Stories in Illum “Mozzjoni li ghaddiet b’vot unanimu” with transripts of minutes from the MLP National Executive show that the decision to go for elections in 1998 was unanimous. No more blatant lies please Dr.Abela!

    Also how fitting that on the day that Illum also publishes a letter from Alfred Mifsud to Alfred Sant written in 1998 “L-ghajnuna ta’ George Abela kienet indispensabbli ghal Mintoff – Mifsud iwissi lil Sant” Mintoff shows up at Qormi and endorses Dr. Abela. He says he wants an inclusive forward looking party but reality is that with Abela as Leader its back to the 80s.

    Vote Abela – Get Mintoff!!!! All are welcome to come back to the Party as members contributing towards the common good if they are prepared to be team players and bury old grudges but Dr. Abela as Leader… No thanks!! What we want is a forward looking visionary moving to the future not buried in the past.

    Marie Abdilla

  12. J. Borg said

    To me it’s so strange that Mintoffians are supporting the most “centrist” of the 5 contestants….but than, I guess it’s because they identify with him as a group since, like them, he had moved from the centre to the periphery of Labourland. As everyone can notice, a number of people who had moved to the periphery, or even jumped over the fence, are now being seen in MLP activities, and not just George Abela activities but also in activities of other contestants + of the Party….I hope these people would still work within and for the Party irrelevant of who is choosen as leader. If MLP wants to grow stronger, and hopefuly win the next general election, all “factions” have to be kept happy. I think this could happen if we have a leader who is clever/crafty enough (ah well, that’s politics i guess) and who is reasonable enough to be able to make concessions. No one should think of the Party as his own possession, but rather the Party should be more like a home which gathers in it all those who, to varying degrees, identify with the left/socialism/social-democracy/social liberalism and preferably also green politics (and what about feminism?). While being moderate in its approach, Labour should have certain values and principles, which ideally would be common to all the varying shades of the “left” and the “left-of-centre”, and which identify it from other Parties.

    J.Borg

  13. Night Editor said

    Rise and shine! Rise and shine!

    Monday bloody Monday it is! And what a Monday it’s going to be…

    All of you who are sitting puffy eyed in front of your PC this morning for one last scan of yesterday’s papers, blogs etc, before setting out to face the world, remember that nationalists sfegatati at your place of work or study, in shops and bus stops, canteens and bars will ask you – with an ear-to-ear smile – what you think of Mintoff’s presence in Qormi yesterday.

    Politely, as politely as only we Labourites by birth or by choice can, reply that you are too busy thinking about mafia-style day-light murders, about JPO putting pressure on the police by bragging that ongoing investigation on the Mistra scandal will find him innocent, about the two tyres you bust this weekend thanks to our top-EU quality roads, about that unsold property you bought in 2003 and on which you spent a fortune to bring it up to the standards that foreign buyers would expect (you know which foreign buyers, those that were going to rush to buy property in Malta after EU accession in 2004 but never came), about someone – now dead – claiming to have been brutally beaten by the police and then dumped over a bastion, about business as usual at MEPA (same chairman, same everything).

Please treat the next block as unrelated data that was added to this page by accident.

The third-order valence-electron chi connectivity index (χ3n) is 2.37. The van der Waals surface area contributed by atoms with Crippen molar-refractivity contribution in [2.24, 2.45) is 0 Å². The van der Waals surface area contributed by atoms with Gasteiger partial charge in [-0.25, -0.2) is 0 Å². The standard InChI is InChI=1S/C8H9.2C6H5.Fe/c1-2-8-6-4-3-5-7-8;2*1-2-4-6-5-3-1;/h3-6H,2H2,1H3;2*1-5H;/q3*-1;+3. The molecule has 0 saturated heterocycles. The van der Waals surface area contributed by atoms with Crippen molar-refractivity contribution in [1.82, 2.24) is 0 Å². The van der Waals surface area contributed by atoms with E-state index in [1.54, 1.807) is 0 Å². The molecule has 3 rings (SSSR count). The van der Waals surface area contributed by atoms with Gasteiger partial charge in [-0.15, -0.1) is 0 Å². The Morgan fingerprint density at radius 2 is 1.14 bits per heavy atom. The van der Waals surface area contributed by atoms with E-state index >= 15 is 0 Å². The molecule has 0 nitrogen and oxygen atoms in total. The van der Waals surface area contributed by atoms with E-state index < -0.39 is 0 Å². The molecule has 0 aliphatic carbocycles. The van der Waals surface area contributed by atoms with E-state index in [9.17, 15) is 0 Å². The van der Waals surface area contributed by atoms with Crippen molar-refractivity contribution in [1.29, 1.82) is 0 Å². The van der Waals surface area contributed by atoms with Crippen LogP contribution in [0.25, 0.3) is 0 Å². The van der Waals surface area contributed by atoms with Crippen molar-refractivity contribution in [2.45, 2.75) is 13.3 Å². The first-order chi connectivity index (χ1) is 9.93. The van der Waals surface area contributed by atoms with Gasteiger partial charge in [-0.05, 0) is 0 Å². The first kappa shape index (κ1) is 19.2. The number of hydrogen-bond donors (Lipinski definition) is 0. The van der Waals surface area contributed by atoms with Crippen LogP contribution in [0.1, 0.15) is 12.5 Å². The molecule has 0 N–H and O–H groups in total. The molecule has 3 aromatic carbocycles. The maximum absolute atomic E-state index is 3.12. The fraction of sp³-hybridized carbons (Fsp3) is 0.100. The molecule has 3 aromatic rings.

Enjoy!

    AMC

    Your friendly night editor as she now passes to buck to JG for the first day shift. Keep you comments coming in. Don’t forget that we have another, important, debate going on the need for Labour to reach out to all progressives and moderates. See the “The Bow in the Clouds” editorial.

  14. Qum! said

    Switching off emotions, it is highly interesting to read the ‘reactions’ posted here.

    As if someone like Mintoff is not entitled to prefer one candidate over another.

    Yet someone like George Vella backing Muscat is – of course – perfectly acceptable and does not irritate anyone here..

    Hmmm…

    So much for tolerance.

    Please bear in mind that Mintoff is still a delegate of the party. Personally, I do not see the Machiavellian plots/string pulling etc that some of you see. I just see a delegate backing a candidate and showing his support.

    For those of you who were there, you would have seen a much different reaction to your own.

    Qum

    (Author’s name is unknown to Caretaker…but that is no problem at all!)

  15. Nikita Zammit Alamango said

    AMC what a lovely gathering of points this is…It’s true, you know, that the PN must really be happy that the leadership race is in the near future and it’s all everybody’s talking about.

    They hope that we will be to blinded from seeing what is going on outside in our streets, what this minority government is doing. The blunt decisions the government has taken after only 1 month and 20 days in government: the PFP, rise in diesel and cereals’ prices, the changing of dates of the waste scheme, the MUT disagreement…. oh so much has happened without consultation with the opposition! Ops! I forgot to mention that miskin they offered us a speaker. How generous !! Give me a break !!

    So, dear fellows, let’s not be too blind to see the right Leader whilst paying attention to the current situation.

    Nikita Zammit Alamango

  16. J. Borg said

    Dear “Qum!”, I don’t think that anyone here ever said that Mintoff doesn’t have the right to back George Abela. Comments were on the implications which this backing has, and not if there should have been this backing or otherwise. I don’t think that Mintoff’s public support for George Abela has the same weight as that of any other delegate. If you think about it, it’s a positive thing that Mintoff’s appearance has been given media coverage, it shows that old Dom is still relevant 😉